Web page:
While it is impossible to make a considered assessment of the scale of the environmental impact of the Russian invasion, previous scientific reviews (Dudley et al., 2002, Lawrence et al., 2015) have identified the range of effects of war on wildlife and habitats. Therefore, we could make certain assumptions about the destruction of the environment and the negative impact on biodiversity caused by Russian aggression on the territory of Ukraine.
The scale of military influence is extensive, covering the entire territory of Ukraine. The nature and intensity of the war is characterized by high aggression and total destruction of the environment.
Aerial bombing, use of drones, artillery shelling and all other existing types of ground combat and mining destroy not only settlements with all the infrastructure, but also the natural environment. It is safe to assume that military actions will significantly affect the state of bird populations in Ukraine.
Ukraine is internationally important for wild birds: 434 species, 18 globally threatened birds, 19 species for which the country hosts more than 15% of the European population (see the list below taken from the European Red List of Birds) an 141 Important Bird Areas covering 2.5 million hectares. All of them are under the threat of direct and indirect influence of military actions. The likely impacts are outlined below.
Habitat loss: In the zone of active hostilities (northern, eastern and southern parts of Ukraine, total area 288,266 hectares) large-scale destruction of the natural environment has already been observed:
- Large land areas of natural and agricultural landscapes are covered by numerous deep funnels from aircraft bombs, missiles and artillery shells. This destroys the habitat for birds (e.g. Grey Partridge, Skylark, Short-eared Owl and Montague’s Harrier) as well as other biodiversity.
- On wetlands, in particular in the Dnieper and Desna rivers basins, there is a disruption (in some cases significant) of the hydrological regime due to the destruction of hydraulic structures and bridges. This will reduce the area of habitats for wetland birds.
- As a result of bombings and rocket attacks, there have been large-scale forest fires (Chornobyl zone) and fires in the reed thickets in river floodplains (Azov-Black Sea region) destroying the habitats of forest bird species (e.g. Black Stork, Black Kite, Short-toed Eagle, Lesser Spotted, Black Grouse, Capercaillie, Eagle Owl, Great Grey, and Common Crane) and wetland species (e.g. Great White, Bittern, Spoonbill, Glossy Ibis, Purpe Heron, Shoveler, Gadwall, Pochard).
Loss of nesting sites: Some birds are at risk of imminent loss of nesting sites. The White Stork is particularly vulnerable to habitat loss, as its nests are located in settlements that are completely destroyed by bombing and shelling. Air strikes on farm building delayed agriculture activities and had a high impact on Little Owl because livestock farm is its main habitat on the North of Ukraine. We expect a major population decline for this species because most of the farms were destroyed in the regions of active fighting.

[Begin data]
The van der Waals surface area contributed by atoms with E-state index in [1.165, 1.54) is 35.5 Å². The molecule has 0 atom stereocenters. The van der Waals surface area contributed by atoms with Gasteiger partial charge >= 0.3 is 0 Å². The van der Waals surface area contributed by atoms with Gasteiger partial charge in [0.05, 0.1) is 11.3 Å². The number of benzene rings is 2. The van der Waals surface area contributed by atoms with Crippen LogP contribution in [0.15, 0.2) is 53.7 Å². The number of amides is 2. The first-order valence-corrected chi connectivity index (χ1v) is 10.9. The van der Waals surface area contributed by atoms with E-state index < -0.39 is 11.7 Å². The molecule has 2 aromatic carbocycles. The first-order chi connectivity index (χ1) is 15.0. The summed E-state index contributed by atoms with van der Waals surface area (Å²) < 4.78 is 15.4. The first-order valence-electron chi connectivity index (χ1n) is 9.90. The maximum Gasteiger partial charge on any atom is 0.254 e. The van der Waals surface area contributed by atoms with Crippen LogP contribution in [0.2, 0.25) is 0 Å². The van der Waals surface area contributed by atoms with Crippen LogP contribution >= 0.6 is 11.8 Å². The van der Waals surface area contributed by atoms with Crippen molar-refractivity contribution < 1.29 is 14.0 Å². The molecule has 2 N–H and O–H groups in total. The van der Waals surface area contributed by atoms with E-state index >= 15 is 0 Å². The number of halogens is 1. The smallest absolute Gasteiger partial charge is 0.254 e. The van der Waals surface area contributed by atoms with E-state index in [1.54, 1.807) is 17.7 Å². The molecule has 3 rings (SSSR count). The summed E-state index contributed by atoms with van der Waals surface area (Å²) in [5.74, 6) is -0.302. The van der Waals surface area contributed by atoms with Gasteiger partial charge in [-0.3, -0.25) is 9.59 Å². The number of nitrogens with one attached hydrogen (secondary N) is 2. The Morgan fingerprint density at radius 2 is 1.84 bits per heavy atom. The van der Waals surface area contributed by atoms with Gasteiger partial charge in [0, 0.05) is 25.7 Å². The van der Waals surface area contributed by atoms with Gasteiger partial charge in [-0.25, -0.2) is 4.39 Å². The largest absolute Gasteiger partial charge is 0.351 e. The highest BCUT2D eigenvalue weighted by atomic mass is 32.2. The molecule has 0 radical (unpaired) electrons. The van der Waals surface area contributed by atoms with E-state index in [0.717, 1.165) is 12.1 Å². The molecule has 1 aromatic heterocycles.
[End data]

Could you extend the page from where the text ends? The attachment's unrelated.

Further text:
Local extinction: Due to the constant shelling in the area of the Black and Azov Seas bays with their islands and spits, where colonial species traditionally nest (e.g. White Pelican, Shag, Mediterranean Gull, Great Black-headed Gull, Slender-billed Gull, Caspian Tern, Little Tern and Sandwich Tern) there is a threat of local extinction with the loss of tens of thousands birds.
Disturbance: it is expected that during the war local people will start to cut forest illegally for home heating, causing disturbance to and affecting the habitats of forest-specialist species (e.g. Great Grey Owl, Tengmalm’s Owl and Black Stork).
Habitat pollution: intensive contamination of the territory with the components of mines, bombs, artillery shells, agricultural chemicals from destroyed warehouses will have a strong negative impact on biodiversity and, in particular, birds through poisoned food sources.
Hunting pressure: it is possible that the hunting pressure of the local population on large birds (e.g. geese, Black grouse, Capercaillie, Hazel Grouse, Mallard, Pochard and Teal) may increase due to food shortages during the occupation blockade.
After the war a thorough assessment of the overall environmental impacts will be needed to identify targets for future conservation activity, including clean-up operations. Long term prospects for Ukrainian wildlife will depend on re-establishment of effective management of protected areas, habitat restoration and sustainable management of the country’s farmed landscapes.
Finally, reconnecting people to nature (especially young people) will be incredibly important for psychological healing to help people recover from the war trauma.
USPB and its partners stands ready to support the Ukrainian Government to reinvigorate a conservation programme to restore our cherished landscapes for people and for wildlife.
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